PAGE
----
Every service and product has a price tag. So does the app development. “How much does it cost to develop a simple app?”. I hear this question a lot: while presenting to customers or chatting with friends.
Once I had an interesting conversation with a taxi driver. After I told him that I develop apps, he asked: “Give me a ballpark. How much does it cost to build an app like Uber? It doesn’t seem too difficult.” When I told him that hundreds of people work on developing Uber every day, he simply didn’t believe it. “It looks like a very simple app, just a dozen of screens!”
Well, it only seems that way.
Let’s walk through the app development process and see what affect costs and why.
But before that - the ballpark, to save time for readers who want to get straight to the point. Extensive research from GoodFirms tells us that a simple app for an “economy project” would cost in the €25K-60K range and €38K-91K for a “high-end” project. Unfortunately, GoodFirms doesn’t explain the difference between economic and high-end projects in their research. But, I would assume that the main differences sit in the level of investment in app design, polishing and QA.
Again, that is a ballpark for a simple app. That’s a huge difference and a pretty steep entry price tag. However, my experience shows that those numbers are not far from the truth. So here is what I’ll usually give as a ballpark:
- Simple app: No backend required, simple utility app.
Cost: €8-20K per platform
Time: 1-2 months
Examples: Calculator, FitHIT, ToDo List, Voice memos
- Simple app with backend: Basic app to display data coming from the server.
Cost: €15-25K per platform
Time 1.5-2.5 months
Examples: Darto, Radio Nova, simple Weather app
- Medium app: Many apps fall into this category. News apps, e-commerce, transportation, basic fintech apps.
Cost: €25-75K per platform
Time: 2.5-6 months
Examples: Flipdish, Noviscient, Gruv, GoCar
- Complex app: More complex e-commerce, fintech, social networks and other complex mobile applications.
Costs: over €75K per platform
Time: over 6 months
Examples: Zillow, Daft.ie, Nike, Carrot weather, Uber, Revolut
The costs above do not include backend or web development.
What makes up the price?
App development is a service. And services sell people’s expertise and time for money. The longer the project, the higher the costs. A more complex project requiring high-end skills (3D, AR, VR, blockchain) would cost more per day than a simpler one.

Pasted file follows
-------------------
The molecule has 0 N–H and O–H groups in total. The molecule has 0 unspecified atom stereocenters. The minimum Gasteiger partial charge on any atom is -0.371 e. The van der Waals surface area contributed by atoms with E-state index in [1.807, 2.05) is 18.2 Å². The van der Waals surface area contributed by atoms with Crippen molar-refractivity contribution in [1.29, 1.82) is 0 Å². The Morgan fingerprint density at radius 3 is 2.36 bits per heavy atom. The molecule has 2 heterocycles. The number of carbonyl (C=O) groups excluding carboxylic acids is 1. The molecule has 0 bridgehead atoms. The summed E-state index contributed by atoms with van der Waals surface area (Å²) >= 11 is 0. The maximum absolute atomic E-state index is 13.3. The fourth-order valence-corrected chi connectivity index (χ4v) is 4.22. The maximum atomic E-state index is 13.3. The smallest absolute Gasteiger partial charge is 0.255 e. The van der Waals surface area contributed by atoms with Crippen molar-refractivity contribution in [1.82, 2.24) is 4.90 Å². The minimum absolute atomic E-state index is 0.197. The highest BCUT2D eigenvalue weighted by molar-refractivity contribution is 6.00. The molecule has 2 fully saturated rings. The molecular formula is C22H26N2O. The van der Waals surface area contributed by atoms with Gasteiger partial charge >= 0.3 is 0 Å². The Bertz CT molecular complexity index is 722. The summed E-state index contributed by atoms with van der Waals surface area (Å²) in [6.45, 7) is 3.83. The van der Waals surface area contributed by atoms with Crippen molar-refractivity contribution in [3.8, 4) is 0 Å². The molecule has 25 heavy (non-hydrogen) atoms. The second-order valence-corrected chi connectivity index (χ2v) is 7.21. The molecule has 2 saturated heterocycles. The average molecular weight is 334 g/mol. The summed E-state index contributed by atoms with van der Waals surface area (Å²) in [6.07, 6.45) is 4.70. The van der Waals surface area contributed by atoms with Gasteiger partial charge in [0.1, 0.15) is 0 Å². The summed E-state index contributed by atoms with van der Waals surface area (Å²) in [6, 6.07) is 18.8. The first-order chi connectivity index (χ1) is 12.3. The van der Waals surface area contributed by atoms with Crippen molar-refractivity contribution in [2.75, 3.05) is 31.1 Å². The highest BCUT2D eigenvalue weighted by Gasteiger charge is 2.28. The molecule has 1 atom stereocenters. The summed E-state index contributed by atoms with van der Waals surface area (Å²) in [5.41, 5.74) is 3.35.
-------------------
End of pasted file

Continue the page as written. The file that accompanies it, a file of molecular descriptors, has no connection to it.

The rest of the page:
Even the smallest app project requires a minimum of four roles:
- Project manager 🦸♀️
- Designer 👩🎨
- Developer 👨💻
- QA 👩🔬
Depending on the project size, complexity, and schedule, the number of people involved will vary. The list may also include other roles like business analysts, copyrighters, DevOps, motion designers, etc.
According to The Speed Of Change research by OutSystems, 81% of app development projects take more than 3 months per platform. And 21% off app projects take more than 7 months per platform.
Factors affecting the development cost
Well, that’s pretty obvious, right? More screens -> higher costs. Well, that’s not as simple. Let’s highlight the most significant factors.
- App Complexity
- Number of platforms
- Ongoing costs
Features: That factor sits at the very top of the list. More features lead to longer development time and higher costs. But, of course, not every feature is equal. Moreover, the same feature can be more or less complex depending on the project.
Let’s take the “Sign in” feature as an example. Sign in with email usually requires another feature, “Forgot password”. Additionally, most customers would like to have the social login option as well. Or you might prefer using a phone number and text message verification instead of traditional email/password pair? You can see how a simple “Sign In” function may become a much more complex task.
Write down a list of all features you want in your app. Then read this list line by line and ask yourself every time: “Is this feature absolutely necessary for my users?”